Tuesday, May 26, 2009

Nineteen-Sixty Eight

As my marriage deteriorated six years ago, I argued with my wife that we had put in too much time to let it end. We had three children, a home in the suburbs and fifteen years of shared history.

We were fighting over a business trip. She argued that I should not go to the Persian Gulf during the invasion of Iraq. I argued that the trip was perfectly safe and provided a great opportunity. She was accustomed to getting her way, as I kept the peace by acceding most things on a day-to-day basis. I only stood my ground as I built my career over her objections.

Whenever we fought because I stood firm, she would declare that we were “finished.” We were “finished” when I wanted to move to New York, “finished” when I applied to graduate school, “finished” when I took the job that started my career. She declared us “finished” to win this fight, but I had heard that before. After fifteen years, I was pretty much finished with “finished.”

In the end, I went on the business trip. It was uneventful. I watched the invasion of Iraq on CNN just like everyone else. I did my work and came home.

The business trip was over. I was home safe. But these facts did not end the fight. I had defied her. She ordered me to sleep on the couch. I replied that if she didn’t want to sleep with me, she was welcome to take to the couch. She responded with the silent treatment, one of her most effective ways of controlling me. This was her tried and true standby. She knew I was humiliated if anyone detected her rage.

Above all, I wanted people to think we were normal. That meant hiding her depression. Her employment of the silent treatment was an effective way of asserting power over that subterfuge. She refused to speak to me privately in order to punish me. She refused to speak to me in front of friends, family, neighbors and, later, the children, to humiliate me in front of others.

At times, Lucy hit me. She gashed my flesh with her nails. She woke me with pummeling fists, outraged that I was snoring or that she had had a dream in which I angered her. I knew these assaults and I knew how to defend myself from them, within the context of our relationship. It generally happened privately. The humiliation of her silent treatment, though, left me defenseless. I could not make her speak. Her refusal withstood any argument, any geniality, anything I could say or do. The longer she remained silent, she knew, the more she controlled me.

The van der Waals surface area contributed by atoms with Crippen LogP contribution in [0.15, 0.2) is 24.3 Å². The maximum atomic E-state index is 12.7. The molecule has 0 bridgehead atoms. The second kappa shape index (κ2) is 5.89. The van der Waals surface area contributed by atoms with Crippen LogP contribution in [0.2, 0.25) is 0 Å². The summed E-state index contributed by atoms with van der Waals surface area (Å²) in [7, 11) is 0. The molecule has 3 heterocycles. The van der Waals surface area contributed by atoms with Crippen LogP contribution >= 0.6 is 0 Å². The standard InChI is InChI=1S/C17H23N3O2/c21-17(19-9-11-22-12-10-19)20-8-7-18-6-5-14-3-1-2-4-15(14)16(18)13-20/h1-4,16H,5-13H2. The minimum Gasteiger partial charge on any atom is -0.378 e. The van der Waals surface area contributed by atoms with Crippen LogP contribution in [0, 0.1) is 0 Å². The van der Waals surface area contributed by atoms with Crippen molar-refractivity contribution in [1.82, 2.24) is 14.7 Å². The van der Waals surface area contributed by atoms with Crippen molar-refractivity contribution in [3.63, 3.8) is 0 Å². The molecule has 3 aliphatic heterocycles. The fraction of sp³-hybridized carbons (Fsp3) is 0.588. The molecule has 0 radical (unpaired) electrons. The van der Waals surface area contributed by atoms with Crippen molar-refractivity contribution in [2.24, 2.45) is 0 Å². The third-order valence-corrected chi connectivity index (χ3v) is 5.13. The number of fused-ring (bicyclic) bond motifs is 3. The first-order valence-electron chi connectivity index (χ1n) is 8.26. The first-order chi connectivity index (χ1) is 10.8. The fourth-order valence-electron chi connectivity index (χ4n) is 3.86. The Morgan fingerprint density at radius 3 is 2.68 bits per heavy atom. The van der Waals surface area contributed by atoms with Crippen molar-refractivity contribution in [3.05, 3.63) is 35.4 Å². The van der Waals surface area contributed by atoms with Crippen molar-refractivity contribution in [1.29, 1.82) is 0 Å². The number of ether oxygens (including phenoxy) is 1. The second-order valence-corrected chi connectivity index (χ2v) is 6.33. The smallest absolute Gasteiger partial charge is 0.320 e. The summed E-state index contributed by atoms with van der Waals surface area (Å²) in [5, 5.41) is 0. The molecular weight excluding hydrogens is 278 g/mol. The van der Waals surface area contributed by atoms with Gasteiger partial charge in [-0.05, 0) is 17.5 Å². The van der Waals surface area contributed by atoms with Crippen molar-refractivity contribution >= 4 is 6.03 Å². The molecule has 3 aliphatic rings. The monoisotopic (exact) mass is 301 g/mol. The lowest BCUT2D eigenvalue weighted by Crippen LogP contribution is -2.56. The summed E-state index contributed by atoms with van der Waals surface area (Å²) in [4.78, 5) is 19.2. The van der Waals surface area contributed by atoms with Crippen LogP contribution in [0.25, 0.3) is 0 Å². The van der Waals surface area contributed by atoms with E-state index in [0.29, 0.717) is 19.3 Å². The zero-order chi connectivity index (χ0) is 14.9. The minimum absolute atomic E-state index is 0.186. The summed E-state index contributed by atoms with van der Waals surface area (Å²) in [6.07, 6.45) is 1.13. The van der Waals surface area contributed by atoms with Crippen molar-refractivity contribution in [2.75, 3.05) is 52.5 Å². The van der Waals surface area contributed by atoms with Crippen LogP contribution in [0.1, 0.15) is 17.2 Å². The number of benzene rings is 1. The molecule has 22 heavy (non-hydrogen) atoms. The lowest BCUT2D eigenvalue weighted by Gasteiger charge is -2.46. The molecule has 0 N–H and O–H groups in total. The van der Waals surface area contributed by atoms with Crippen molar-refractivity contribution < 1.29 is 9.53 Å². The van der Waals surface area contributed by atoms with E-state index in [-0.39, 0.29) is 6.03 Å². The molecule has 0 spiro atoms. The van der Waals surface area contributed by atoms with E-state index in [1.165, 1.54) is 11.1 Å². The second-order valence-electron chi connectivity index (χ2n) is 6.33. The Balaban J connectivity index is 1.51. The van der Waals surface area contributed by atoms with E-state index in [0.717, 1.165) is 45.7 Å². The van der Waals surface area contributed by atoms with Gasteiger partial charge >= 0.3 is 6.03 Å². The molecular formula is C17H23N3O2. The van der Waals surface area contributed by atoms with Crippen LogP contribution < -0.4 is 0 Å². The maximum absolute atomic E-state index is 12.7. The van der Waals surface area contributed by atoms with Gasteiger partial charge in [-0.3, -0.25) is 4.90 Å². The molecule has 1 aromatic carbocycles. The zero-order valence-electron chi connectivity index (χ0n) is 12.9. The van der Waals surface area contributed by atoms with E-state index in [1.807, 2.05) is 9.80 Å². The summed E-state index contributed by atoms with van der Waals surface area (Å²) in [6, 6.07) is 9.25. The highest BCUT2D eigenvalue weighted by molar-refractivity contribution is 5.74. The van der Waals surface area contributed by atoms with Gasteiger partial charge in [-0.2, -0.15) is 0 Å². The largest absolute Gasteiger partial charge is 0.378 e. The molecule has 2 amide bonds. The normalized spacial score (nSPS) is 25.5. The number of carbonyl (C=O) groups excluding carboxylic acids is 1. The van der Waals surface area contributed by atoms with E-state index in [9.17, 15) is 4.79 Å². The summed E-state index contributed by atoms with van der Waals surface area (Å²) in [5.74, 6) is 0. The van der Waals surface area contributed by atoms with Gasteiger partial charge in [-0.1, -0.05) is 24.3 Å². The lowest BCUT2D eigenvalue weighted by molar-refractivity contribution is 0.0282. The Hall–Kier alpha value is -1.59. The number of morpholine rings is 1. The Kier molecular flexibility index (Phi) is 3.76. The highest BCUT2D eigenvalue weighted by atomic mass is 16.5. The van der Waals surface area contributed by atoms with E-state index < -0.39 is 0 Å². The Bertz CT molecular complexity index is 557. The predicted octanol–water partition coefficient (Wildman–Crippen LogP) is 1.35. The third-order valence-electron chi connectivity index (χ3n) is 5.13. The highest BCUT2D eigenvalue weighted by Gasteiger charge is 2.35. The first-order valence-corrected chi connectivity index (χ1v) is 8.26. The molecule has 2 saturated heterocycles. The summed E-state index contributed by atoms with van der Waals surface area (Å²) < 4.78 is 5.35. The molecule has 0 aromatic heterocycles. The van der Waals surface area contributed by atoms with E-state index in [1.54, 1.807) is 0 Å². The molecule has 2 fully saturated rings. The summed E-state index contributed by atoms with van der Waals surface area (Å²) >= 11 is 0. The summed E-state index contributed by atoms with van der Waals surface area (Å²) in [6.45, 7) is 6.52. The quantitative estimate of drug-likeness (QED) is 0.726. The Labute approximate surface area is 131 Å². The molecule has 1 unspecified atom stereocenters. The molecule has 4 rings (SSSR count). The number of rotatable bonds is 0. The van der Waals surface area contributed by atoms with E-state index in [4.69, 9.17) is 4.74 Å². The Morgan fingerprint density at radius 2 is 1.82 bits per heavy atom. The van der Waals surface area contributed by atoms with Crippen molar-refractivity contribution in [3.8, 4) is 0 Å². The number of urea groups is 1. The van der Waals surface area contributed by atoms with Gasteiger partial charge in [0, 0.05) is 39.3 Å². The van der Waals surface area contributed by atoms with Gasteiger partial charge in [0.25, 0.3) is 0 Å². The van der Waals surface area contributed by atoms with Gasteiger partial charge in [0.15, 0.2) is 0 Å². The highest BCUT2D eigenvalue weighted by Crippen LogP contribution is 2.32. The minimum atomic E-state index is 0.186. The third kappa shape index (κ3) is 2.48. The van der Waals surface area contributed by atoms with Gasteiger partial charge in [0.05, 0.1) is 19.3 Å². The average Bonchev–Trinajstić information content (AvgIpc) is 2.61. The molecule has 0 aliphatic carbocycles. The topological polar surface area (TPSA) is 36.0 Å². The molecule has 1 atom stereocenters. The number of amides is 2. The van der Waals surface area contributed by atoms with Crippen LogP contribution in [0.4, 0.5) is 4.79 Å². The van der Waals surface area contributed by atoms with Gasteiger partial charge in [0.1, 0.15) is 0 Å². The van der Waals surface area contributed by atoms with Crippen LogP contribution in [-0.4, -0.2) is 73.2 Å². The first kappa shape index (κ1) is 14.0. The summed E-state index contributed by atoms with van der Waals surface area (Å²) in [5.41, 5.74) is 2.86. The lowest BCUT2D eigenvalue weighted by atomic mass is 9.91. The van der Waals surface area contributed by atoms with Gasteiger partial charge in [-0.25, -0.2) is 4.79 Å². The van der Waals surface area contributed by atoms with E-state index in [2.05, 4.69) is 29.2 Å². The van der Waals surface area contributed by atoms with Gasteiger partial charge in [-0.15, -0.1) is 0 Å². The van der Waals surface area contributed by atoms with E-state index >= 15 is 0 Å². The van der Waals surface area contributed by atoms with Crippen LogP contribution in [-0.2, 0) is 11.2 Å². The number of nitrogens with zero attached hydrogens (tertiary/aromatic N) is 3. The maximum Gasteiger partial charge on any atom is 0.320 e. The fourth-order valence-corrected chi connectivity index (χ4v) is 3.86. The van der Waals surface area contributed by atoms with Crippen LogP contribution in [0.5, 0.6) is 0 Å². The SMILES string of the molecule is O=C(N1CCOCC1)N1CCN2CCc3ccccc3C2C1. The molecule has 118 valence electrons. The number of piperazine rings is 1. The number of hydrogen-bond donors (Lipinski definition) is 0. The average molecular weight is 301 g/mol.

Controlling others by controlling her environment was a lesson Lucy had learned as a child.

When Lucy and I started dating in nineteen-eighty eight, following the threesome of our first date, we sat on my front porch to unload our baggage. I had an unmatched set. I was bisexual, which everyone knew. But also, I had a six-month-old daughter, which no one knew. I had agreed to keep silent about that as my daughter’s mother wanted her boyfriend to believe my daughter was his child. I told Lucy these things knowing she might beg off any further relationship. We were just out of college. My life was already complicated.

She listened, nodding and smoking. Finally she asked, “You’ve never met your own daughter?”

“No,” I answered. I took a swig of Rolling Rock. “I probably never will. I don’t see how that would work.”

“Look, you have to meet her.” She stared at me intently. “You have to do that. You have to be in her life. Promise me you’ll do that.”

I shrugged. “How can I promise that? Rachel lives with her mom and dad, you know, the guy who thinks he’s her dad. The live like a hundred miles from here. How screwed up would it be if I just showed up and got in their lives?” I took another drink of beer. “I don’t even know Rachel’s mom all that well. The only thing we have in common is Rachel.”

“Look at me.” Lucy sat on her knees and grabbed my wrist. “Look at me and promise me you’ll meet your daughter. You have to do this. Promise me.”

I shook my hair from my face. “Um, okay, maybe. I guess I can. I talk to her mom all the time, so . . . I guess you’re right.”

Lucy released my wrist. “Of course I’m right.” She reached for a beer. “You know I’m right.” She twisted the top from her beer and took a drink. “Look, I’m sorry, this is just really important to me. I didn’t really know my dad growing up, and I can tell you, it’s not healthy.”